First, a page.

Brexit: Young people's voices must be heard

To realise our vision of a fairer world for all, it’s vital that we overcome division.

Plan International Global's CEO Anne-Birgitte Albrectsen on the United Kingdom's vote to leave the European Union – and what it means for children and young people.

As a believer in openness, tolerance and international cooperation, I am shocked and saddened by the British vote to leave the European Union. Huge cracks are forming in an alliance that has brought people together, resolved differences peacefully, and built and sustained just and fair societies.

Holding a referendum is the ultimate form of civic engagement – the best way that democratic nations have of hearing people’s voices and putting power in the hands of citizens. It’s inspiring to see the level of civic engagement in Britain. Empowering people with an equal voice is the only way that we will create the just world for everyone that Plan International strives for.

However, the result paints a worrying picture of deep division - between ‘have’ and ‘have nots’, between in and out, between urban and rural, and between young and old.

This division chimes with wider trends across Europe and globally – rising hostility towards immigrants and an angry populism that seems increasingly attractive to electorates unnerved by the pace of change in our globalised world. Extremes of wealth in some quarters have led to rising inequality within states rather than between states as was the case in the past.

Why does this matter to Plan International?

Firstly, because more than 70 percent of 18-24 year-olds voted for Britain to remain part of the European Union, clearly seeing their future differently from older groups in society.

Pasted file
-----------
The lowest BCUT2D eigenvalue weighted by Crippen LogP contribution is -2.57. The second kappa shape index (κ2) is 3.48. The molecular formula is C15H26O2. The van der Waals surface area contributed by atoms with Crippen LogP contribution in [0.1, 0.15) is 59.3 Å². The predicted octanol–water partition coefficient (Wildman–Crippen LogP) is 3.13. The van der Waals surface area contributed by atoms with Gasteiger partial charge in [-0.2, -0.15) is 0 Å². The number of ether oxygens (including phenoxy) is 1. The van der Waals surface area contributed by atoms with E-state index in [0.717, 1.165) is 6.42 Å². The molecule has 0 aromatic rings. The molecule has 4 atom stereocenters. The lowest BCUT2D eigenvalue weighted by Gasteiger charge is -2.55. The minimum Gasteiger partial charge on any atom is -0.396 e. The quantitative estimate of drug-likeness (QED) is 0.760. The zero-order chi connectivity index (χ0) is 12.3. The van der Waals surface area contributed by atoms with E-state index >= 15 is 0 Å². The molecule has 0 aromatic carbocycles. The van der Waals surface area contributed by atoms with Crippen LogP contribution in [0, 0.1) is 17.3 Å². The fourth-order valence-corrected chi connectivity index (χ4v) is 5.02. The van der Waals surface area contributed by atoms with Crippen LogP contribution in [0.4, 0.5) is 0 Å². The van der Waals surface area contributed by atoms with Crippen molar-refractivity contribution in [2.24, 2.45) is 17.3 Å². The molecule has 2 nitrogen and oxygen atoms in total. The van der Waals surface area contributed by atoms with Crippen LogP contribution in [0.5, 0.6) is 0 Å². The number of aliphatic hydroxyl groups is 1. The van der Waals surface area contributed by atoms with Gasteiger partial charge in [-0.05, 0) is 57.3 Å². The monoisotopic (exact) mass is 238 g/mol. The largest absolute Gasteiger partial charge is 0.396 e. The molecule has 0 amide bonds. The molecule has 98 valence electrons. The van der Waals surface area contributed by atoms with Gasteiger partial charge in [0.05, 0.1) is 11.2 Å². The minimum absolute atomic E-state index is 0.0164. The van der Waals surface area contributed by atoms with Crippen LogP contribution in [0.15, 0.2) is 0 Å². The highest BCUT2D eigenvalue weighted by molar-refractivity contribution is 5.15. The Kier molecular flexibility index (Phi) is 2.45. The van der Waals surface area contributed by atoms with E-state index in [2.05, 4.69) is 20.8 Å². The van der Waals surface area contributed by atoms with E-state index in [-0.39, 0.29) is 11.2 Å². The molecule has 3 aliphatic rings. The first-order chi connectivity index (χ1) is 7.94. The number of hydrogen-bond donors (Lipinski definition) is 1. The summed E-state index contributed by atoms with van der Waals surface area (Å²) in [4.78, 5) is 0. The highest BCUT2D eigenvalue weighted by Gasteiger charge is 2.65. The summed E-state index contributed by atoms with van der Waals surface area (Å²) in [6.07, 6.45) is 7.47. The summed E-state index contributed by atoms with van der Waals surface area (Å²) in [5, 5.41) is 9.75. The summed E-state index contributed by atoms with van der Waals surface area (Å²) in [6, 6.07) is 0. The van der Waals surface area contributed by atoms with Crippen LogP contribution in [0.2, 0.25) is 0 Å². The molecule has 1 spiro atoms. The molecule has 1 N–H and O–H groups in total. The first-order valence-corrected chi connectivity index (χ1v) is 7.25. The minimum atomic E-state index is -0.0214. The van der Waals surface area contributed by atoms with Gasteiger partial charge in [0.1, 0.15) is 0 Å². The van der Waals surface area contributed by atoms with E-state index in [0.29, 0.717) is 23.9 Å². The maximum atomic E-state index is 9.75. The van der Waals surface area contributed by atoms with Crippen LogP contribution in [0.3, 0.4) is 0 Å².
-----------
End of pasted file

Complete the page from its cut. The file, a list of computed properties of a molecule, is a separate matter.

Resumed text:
Listening to the voices of young people is at the core of what we do at Plan International. We empower them to be agents of the change they want to see in the world so that change is long-lasting and sustainable.

To realise our vision of a fairer world for all, it’s vital that we overcome division. This depends on decision-makers listening to all groups of society, especially young people who are often most affected by change.  

Secondly, as a rights-based organisation it is critical that we speak up for children who are marginalised and excluded. In the current European political climate, hostile to refugees and migrants, we have a duty to stand up for those who are denied their rights and pushed to the fringes of society.  

Taking action for children in crisis is in our DNA. We were founded in 1937 to rescue children orphaned by the Spanish civil war, and to offer them homes and fresh hope in other countries. Bridging divides and uniting people continues in our work today, where supporters globally sponsor over 1.4 million children in other countries, building better futures across frontiers.

And thirdly the result is a warning to well-established institutions not to become disconnected from their roots and grow remote and unaccountable.

Civil society too must heed that lesson if it is to lead on the promotion of human rights and tackling discrimination.

While Britain and the European Union consider how to reform in response to the referendum result, without compromising the core European values of tolerance, equality, understanding and respect for human rights, so too must we consider our own role in society.

Plan International believes deeply in advancing the rights of all children and equality for girls. That won’t change.

But we must also stay accountable, open and responsive if we are to retain the legitimacy and support that are vital to our mission.

AB thumb | 28th June 2016
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